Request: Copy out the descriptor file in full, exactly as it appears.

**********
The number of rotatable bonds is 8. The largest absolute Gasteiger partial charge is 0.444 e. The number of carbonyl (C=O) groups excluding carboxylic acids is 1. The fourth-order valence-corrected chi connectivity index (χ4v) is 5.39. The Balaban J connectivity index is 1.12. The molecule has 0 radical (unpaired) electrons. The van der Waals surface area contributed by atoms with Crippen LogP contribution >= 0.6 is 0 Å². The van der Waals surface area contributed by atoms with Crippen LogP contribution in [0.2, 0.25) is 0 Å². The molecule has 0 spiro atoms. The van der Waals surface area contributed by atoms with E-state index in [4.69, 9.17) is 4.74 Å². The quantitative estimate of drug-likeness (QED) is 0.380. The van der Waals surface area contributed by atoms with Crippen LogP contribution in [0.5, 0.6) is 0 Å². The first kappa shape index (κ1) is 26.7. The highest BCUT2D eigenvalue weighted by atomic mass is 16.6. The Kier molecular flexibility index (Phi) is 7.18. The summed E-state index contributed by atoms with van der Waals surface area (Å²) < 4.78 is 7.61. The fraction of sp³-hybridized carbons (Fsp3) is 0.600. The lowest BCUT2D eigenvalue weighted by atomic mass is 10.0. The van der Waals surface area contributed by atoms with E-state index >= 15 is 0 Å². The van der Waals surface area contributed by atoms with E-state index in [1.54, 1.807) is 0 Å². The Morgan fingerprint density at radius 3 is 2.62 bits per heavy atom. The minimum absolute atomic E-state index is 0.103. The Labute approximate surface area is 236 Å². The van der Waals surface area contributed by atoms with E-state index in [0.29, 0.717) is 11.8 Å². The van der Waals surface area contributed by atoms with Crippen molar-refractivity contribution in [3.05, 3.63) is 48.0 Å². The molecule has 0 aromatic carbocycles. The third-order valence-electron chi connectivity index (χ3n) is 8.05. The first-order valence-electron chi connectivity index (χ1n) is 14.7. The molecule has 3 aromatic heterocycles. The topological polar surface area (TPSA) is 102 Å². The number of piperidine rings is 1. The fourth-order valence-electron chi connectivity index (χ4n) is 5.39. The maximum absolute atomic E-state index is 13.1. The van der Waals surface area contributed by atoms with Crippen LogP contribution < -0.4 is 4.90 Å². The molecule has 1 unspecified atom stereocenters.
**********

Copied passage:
The number of rotatable bonds is 8. The largest absolute Gasteiger partial charge is 0.444 e. The number of carbonyl (C=O) groups excluding carboxylic acids is 1. The fourth-order valence-corrected chi connectivity index (χ4v) is 5.39. The Balaban J connectivity index is 1.12. The molecule has 0 radical (unpaired) electrons. The van der Waals surface area contributed by atoms with Crippen LogP contribution >= 0.6 is 0 Å². The van der Waals surface area contributed by atoms with Crippen LogP contribution in [0.2, 0.25) is 0 Å². The molecule has 0 spiro atoms. The van der Waals surface area contributed by atoms with E-state index in [4.69, 9.17) is 4.74 Å². The quantitative estimate of drug-likeness (QED) is 0.380. The van der Waals surface area contributed by atoms with Crippen LogP contribution in [0.5, 0.6) is 0 Å². The first kappa shape index (κ1) is 26.7. The highest BCUT2D eigenvalue weighted by atomic mass is 16.6. The Kier molecular flexibility index (Phi) is 7.18. The summed E-state index contributed by atoms with van der Waals surface area (Å²) < 4.78 is 7.61. The fraction of sp³-hybridized carbons (Fsp3) is 0.600. The lowest BCUT2D eigenvalue weighted by atomic mass is 10.0. The van der Waals surface area contributed by atoms with E-state index >= 15 is 0 Å². The van der Waals surface area contributed by atoms with E-state index in [1.54, 1.807) is 0 Å². The Morgan fingerprint density at radius 3 is 2.62 bits per heavy atom. The minimum absolute atomic E-state index is 0.103. The Labute approximate surface area is 236 Å². The van der Waals surface area contributed by atoms with E-state index in [0.29, 0.717) is 11.8 Å². The van der Waals surface area contributed by atoms with Crippen molar-refractivity contribution in [3.05, 3.63) is 48.0 Å². The molecule has 0 aromatic carbocycles. The third-order valence-electron chi connectivity index (χ3n) is 8.05. The first-order valence-electron chi connectivity index (χ1n) is 14.7. The molecule has 3 aromatic heterocycles. The topological polar surface area (TPSA) is 102 Å². The number of piperidine rings is 1. The fourth-order valence-electron chi connectivity index (χ4n) is 5.39. The maximum absolute atomic E-state index is 13.1. The van der Waals surface area contributed by atoms with Crippen LogP contribution < -0.4 is 4.90 Å². The molecule has 1 unspecified atom stereocenters.